And it's one test that NASCAR has been preparing intently to pass. A recent test of the spoiler at 'Dega resulted in NASCAR settling on a height of 4.5 inches and a width of 63 inches. (Compared to measurements of 4 inches and 64 1/2 at Texas.)

In addition, the openings on carburetor restrictor plates will be 15/16-inch, smaller than the 63/64 openings used in the Daytona 500, the first of four "restrictor-plate races" each year.

The smaller openings will mean less air flow -- and less horsepower.

"I think no matter what, it's going to be an extremely exciting race," said Jeff Gordon.

"You're going to see where the cars can be pretty aggressive in the draft. You can bump draft a lot and all those things."

Added Kevin Harvick (No. 29 Shell Pennzoil Chevrolet): "The cars drove great [at the test]. I think the race is going to be good. I don't think it will be much different that it normally is. It will be typical Talladega, three-wide, exciting, pushing and shoving.

"The cars themselves didn't really change much as far as how they drive in the draft [without the wing]. The biggest change is your ability to be able to see out in front of you. That has improved significantly.

"With the wing it was hard to see out in front of the car directly in front of you. But now with the spoiler, it definitely improves your vision which helps tremendously in the draft."

NASCAR Sprint Cup Series, Etc.

Stat of the Week: Competition at Talladega is a close-quarters situation to say the least, evidenced by this telling statistic -- Since the inception of electronic scoring in 1993, every Talladega race ending under green has had a margin of victory under a half-second.

Kyle Busch (No. 18 Pedigree Toyota) is well-known for being less-than-impressed with a finish that doesn't involve a Victory Lane celebration. So, somewhat surprisingly, Busch offered this assessment of his third-place finish on Monday at Texas Motor Speedway:

"It's just been our [kind of] year so far -- just trying to get [decent] finishes," said Busch. "The car was a little bit off and the guys did an awesome job working on it all day long. We were plugging through our pit stops and kept going. This was a good third-place finish for us." ...

A number of career milestones are on tap for Talladega, starting with reigning four-time champion Jimmie Johnson, making his 300th start.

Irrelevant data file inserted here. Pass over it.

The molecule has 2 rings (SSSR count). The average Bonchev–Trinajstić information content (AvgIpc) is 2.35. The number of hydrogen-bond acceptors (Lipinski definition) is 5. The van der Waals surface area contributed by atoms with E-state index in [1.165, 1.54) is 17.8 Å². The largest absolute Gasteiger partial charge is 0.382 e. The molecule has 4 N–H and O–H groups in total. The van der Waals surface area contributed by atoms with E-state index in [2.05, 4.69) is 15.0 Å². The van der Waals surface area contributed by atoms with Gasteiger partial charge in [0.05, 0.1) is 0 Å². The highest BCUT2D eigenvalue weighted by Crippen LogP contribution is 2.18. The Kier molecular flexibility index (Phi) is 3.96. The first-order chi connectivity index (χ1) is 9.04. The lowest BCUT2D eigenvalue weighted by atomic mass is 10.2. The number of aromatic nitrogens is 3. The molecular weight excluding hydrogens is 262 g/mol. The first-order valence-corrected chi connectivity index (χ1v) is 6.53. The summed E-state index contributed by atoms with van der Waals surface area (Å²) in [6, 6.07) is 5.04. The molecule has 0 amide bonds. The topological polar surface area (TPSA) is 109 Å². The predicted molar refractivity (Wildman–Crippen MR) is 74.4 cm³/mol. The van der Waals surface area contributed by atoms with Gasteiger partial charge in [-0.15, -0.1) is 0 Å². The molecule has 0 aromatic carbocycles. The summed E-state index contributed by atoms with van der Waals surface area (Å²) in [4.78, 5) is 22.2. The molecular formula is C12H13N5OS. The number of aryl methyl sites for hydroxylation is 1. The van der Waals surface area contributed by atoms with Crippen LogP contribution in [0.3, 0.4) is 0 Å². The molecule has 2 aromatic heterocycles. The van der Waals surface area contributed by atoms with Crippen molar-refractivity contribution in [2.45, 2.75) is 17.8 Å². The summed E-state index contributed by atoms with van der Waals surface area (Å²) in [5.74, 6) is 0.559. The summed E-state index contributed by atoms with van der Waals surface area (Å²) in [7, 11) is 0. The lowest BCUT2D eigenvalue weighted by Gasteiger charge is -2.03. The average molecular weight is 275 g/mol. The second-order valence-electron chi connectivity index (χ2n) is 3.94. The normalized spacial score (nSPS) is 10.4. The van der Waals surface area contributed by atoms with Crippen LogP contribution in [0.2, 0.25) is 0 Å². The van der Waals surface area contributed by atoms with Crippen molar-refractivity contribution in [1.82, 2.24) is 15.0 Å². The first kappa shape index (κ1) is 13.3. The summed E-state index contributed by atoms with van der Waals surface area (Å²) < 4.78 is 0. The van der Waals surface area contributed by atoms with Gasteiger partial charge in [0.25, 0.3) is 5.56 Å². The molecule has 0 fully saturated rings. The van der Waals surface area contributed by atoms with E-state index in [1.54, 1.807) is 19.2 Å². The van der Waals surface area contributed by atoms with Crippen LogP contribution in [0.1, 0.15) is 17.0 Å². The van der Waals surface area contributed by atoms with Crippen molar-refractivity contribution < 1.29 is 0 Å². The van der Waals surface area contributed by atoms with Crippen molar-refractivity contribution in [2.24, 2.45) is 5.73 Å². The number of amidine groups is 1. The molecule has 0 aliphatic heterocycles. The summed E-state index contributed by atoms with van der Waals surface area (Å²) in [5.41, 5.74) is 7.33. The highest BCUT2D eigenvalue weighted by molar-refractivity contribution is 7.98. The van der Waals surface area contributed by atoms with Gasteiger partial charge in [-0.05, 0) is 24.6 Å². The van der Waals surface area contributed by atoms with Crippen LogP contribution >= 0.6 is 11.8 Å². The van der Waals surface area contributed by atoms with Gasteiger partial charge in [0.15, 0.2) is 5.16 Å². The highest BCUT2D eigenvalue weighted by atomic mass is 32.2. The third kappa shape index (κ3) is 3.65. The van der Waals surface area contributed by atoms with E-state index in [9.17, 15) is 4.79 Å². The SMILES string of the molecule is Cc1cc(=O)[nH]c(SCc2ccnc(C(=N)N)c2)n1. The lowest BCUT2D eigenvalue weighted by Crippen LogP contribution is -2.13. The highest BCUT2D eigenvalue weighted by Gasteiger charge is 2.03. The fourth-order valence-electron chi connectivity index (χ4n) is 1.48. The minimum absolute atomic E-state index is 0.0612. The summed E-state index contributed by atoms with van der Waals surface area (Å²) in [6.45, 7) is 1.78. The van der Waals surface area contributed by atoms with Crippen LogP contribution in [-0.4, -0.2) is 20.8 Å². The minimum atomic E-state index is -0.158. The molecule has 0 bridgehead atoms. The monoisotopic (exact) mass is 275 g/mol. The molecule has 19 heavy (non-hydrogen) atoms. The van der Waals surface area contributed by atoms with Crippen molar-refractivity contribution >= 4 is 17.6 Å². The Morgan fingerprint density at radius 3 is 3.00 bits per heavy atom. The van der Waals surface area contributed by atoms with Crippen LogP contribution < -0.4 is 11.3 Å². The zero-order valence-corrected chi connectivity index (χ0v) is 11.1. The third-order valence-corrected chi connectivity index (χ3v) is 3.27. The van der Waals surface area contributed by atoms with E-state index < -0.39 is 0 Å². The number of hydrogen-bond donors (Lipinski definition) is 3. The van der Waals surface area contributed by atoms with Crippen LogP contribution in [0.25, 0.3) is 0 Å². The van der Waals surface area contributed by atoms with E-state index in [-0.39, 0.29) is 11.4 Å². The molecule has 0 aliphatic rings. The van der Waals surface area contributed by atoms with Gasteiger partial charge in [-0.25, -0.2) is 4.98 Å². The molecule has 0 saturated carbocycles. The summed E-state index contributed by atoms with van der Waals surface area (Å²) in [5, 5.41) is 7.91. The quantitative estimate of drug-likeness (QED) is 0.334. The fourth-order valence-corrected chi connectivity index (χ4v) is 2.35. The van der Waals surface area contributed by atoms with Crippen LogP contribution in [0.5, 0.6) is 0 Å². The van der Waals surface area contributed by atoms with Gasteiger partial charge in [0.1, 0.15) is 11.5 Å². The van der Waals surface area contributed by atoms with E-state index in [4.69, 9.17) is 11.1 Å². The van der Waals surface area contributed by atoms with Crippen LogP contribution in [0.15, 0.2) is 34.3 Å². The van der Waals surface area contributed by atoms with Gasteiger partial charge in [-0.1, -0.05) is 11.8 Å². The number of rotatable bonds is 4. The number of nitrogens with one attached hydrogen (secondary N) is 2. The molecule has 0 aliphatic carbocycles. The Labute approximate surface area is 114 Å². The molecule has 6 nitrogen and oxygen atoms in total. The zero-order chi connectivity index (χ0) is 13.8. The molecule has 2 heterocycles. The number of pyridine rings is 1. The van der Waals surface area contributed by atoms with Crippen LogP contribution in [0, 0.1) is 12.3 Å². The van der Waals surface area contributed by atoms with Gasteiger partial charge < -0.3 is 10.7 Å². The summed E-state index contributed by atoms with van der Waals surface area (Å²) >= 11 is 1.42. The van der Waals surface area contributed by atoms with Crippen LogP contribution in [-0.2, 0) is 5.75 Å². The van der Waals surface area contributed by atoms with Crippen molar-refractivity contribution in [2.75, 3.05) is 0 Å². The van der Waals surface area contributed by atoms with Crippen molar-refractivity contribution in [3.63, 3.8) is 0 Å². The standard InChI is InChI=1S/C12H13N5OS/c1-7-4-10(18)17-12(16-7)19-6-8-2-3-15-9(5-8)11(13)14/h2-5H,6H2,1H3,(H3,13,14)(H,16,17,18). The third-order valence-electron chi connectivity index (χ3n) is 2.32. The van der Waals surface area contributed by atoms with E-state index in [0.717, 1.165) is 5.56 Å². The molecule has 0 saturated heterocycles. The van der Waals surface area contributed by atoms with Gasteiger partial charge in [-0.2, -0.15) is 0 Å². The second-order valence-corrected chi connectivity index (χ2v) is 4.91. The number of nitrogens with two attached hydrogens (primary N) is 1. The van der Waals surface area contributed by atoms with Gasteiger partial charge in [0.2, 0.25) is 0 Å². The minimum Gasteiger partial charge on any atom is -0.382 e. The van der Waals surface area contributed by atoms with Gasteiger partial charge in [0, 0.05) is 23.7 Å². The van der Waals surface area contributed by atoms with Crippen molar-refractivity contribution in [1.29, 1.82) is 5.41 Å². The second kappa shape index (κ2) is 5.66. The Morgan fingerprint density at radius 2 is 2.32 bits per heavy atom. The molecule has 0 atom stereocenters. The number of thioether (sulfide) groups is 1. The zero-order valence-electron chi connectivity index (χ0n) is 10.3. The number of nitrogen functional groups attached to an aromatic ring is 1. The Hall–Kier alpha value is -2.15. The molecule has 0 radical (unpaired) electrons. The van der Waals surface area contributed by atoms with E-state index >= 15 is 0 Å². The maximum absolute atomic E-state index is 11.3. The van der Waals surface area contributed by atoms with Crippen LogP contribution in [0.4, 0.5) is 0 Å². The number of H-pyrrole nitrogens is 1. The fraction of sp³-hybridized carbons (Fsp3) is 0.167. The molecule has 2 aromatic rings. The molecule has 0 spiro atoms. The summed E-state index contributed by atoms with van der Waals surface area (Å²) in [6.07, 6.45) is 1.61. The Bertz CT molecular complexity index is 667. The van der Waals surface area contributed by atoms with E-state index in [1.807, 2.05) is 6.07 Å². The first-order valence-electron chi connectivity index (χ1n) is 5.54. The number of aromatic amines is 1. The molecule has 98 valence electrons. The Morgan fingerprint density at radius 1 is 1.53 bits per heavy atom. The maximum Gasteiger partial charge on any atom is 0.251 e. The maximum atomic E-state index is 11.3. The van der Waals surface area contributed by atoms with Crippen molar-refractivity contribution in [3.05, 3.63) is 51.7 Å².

In addition, Robby Gordon (No. 7 Monster Energy Toyota) is trying to make his 350th start while Denny Hamlin shoots for his 50th top five.

And from the "holdover" department, Mark Martin (No. 5 GoDaddy.com Chevrolet) is still trying for his 50th Coors Light Pole Award, Bobby Labonte (No. 71 TaxSlayer.com Chevrolet) is aiming for his 200th top 10 and Brian Vickers is after his 50th top 10.

Up Next: Race 10 @ Richmond

From Talladega, the biggest track involved in the NASCAR Sprint Cup Series, we head next to Richmond International Raceway, one of the series' shortest ovals. RIR will host the "Crown Royal Presents the Heath Calhoun 400" on the evening of Saturday, May 1 (7 p.m. ET, FOX).

Richmond is often called the "perfect track" -- with good reason. The three-quarters-mile oval has the fender-banging elements of shorttrack racing, but a length that allows for good speed on the straights. Throw in an electric, under- the-lights atmosphere and you have one of the highlights of the series, in any season.

That atmosphere has some history behind it, of course. RIR has gone through a variety of incarnations, it started out as a half-mile dirt track, first hosting a race in NASCAR's premier series in 1953. The track was paved after the 1968 spring race and thereafter went through several facelifts, the last coming in 1988 when the current track length was established.

The first NASCAR Sprint Cup night race there was in the fall of 1991; since '99, both of Richmond's races each year have been at night.

Kyle Busch will be the defending champion of the May 1 event. Jimmie Johnson, Tony Stewart and Dale Earnhardt Jr. are tied for most Richmond victories among active drivers with three apiece.

Fast Facts

The Race: Aaron's 499
The Place: Talladega Superspeedway (2.66-mile tri-oval)

The Date: Sunday, April 25
The Time: 1 p.m. (ET)

Race Distance: 500 miles/188 laps

TV: FOX , 12 p.m. ET
Radio: MRN and Sirius NASCAR Radio Channel 128

2009 Polesitter: Juan Pablo Montoya
2009 Winner: Brad Keselowski

Schedule Prior To Race Day: (All times CT/local.)
Friday -- Practice, 1-1:45 p.m. & 2:30-3:30.
Saturday -- Qualifying, 10:35 a.m.

-source: nascar

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About this article
Series NASCAR Sprint Cup
Drivers Juan Pablo Montoya
Teams Team Penske , Chip Ganassi Racing